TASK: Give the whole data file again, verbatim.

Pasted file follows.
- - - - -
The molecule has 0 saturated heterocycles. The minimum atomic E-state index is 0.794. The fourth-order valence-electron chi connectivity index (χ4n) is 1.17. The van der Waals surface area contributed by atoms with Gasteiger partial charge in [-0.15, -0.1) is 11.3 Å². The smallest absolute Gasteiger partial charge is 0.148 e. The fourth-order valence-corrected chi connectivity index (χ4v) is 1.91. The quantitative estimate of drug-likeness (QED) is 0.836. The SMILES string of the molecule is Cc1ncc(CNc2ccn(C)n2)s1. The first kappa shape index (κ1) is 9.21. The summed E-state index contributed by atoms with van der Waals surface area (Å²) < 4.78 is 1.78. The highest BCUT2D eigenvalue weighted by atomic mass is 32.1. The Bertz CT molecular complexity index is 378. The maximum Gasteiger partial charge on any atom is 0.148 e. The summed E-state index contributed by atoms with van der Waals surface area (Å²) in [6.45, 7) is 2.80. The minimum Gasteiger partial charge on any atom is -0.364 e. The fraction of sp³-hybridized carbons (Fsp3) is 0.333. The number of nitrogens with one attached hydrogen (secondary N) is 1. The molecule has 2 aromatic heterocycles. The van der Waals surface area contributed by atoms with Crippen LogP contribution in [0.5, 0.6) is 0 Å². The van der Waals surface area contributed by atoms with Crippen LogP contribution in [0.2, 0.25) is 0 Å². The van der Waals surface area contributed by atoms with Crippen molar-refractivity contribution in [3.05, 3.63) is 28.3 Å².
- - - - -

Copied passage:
The molecule has 0 saturated heterocycles. The minimum atomic E-state index is 0.794. The fourth-order valence-electron chi connectivity index (χ4n) is 1.17. The van der Waals surface area contributed by atoms with Gasteiger partial charge in [-0.15, -0.1) is 11.3 Å². The smallest absolute Gasteiger partial charge is 0.148 e. The fourth-order valence-corrected chi connectivity index (χ4v) is 1.91. The quantitative estimate of drug-likeness (QED) is 0.836. The SMILES string of the molecule is Cc1ncc(CNc2ccn(C)n2)s1. The first kappa shape index (κ1) is 9.21. The summed E-state index contributed by atoms with van der Waals surface area (Å²) < 4.78 is 1.78. The highest BCUT2D eigenvalue weighted by atomic mass is 32.1. The Bertz CT molecular complexity index is 378. The maximum Gasteiger partial charge on any atom is 0.148 e. The summed E-state index contributed by atoms with van der Waals surface area (Å²) in [6.45, 7) is 2.80. The minimum Gasteiger partial charge on any atom is -0.364 e. The fraction of sp³-hybridized carbons (Fsp3) is 0.333. The number of nitrogens with one attached hydrogen (secondary N) is 1. The molecule has 2 aromatic heterocycles. The van der Waals surface area contributed by atoms with Crippen LogP contribution in [0.5, 0.6) is 0 Å². The van der Waals surface area contributed by atoms with Crippen LogP contribution in [0.2, 0.25) is 0 Å². The van der Waals surface area contributed by atoms with Crippen molar-refractivity contribution in [3.05, 3.63) is 28.3 Å².